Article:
On professional sites, eggheads are discussing how technology such as machine learning or ML has impacted businesses and the prospects of career growth in India. Some others are racking their brains, trying to dissect how machine learning is going to shape the employment scenario in India. The point is that it will certainly impact the employment scenario; the only debate is about just how much and to what extent? Not unnaturally, machine learning is currently a topic of discussion among industry leaders, students, and in academia. The impact is such that ML is consistently in the list of LinkedIn's top emerging jobs every year.
In the modern workplace, technology is the real game changer. The majority of businesses today are inclined towards investing in automated systems that are powered by artificial intelligence. The idea is to access data in real-time that boosts employee productivity. Application of automated data engineering is no longer a vision. It is a reality that has long-term advantages by transforming employee performance within a business environment.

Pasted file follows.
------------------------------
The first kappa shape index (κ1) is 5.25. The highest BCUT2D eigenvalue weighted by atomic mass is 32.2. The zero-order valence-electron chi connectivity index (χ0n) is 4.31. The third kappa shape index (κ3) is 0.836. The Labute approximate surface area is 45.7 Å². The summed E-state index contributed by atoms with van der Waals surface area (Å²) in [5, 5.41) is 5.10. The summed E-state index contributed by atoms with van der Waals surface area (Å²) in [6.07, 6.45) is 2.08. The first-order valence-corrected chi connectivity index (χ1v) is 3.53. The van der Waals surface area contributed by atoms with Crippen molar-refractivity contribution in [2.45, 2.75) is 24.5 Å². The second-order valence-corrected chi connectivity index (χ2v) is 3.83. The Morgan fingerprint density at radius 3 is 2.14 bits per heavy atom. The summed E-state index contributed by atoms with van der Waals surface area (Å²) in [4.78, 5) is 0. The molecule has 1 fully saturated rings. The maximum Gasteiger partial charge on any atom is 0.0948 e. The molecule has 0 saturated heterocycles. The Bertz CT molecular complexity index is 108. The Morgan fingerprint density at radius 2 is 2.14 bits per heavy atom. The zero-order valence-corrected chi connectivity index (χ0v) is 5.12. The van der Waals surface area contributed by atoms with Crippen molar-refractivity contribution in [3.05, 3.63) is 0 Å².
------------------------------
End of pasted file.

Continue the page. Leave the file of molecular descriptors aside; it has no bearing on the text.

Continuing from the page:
"The big difference," says Stephen Schwarzman, the impossibly rich boss of the private equity group Blackstone (personally worth an estimated $13bn), "is speed." He's talking about industrial revolutions, the latest of which is widely held to be driven by the ever-growing capability and decision-making power of Artificial Intelligence (AI). Unlike the social transformations wrought by steam, or steel, or the internal combustion engine, he says, we only have a single blink-and-you've-missed-it opportunity to direct AI for good. By contrast "it took a long time to have an industrial revolution in the 19th century." He is speaking on the day it is announced that he has donated £150m to Oxford University...
Technology's advance into all industries and jobs tends to send ripples of worry with each evolution. It started with computers and continues with artificial intelligence, machine learning, IoT, big data and automation. There are conflicting views on how new technology will impact the future of jobs. But it's becoming clear that humans will need to work with technology to be successful -- especially as it relates to the hiring process. There's a great example of this explained by Luke Beseda and Cat Surane, talent partners for Lightspeed Ventures.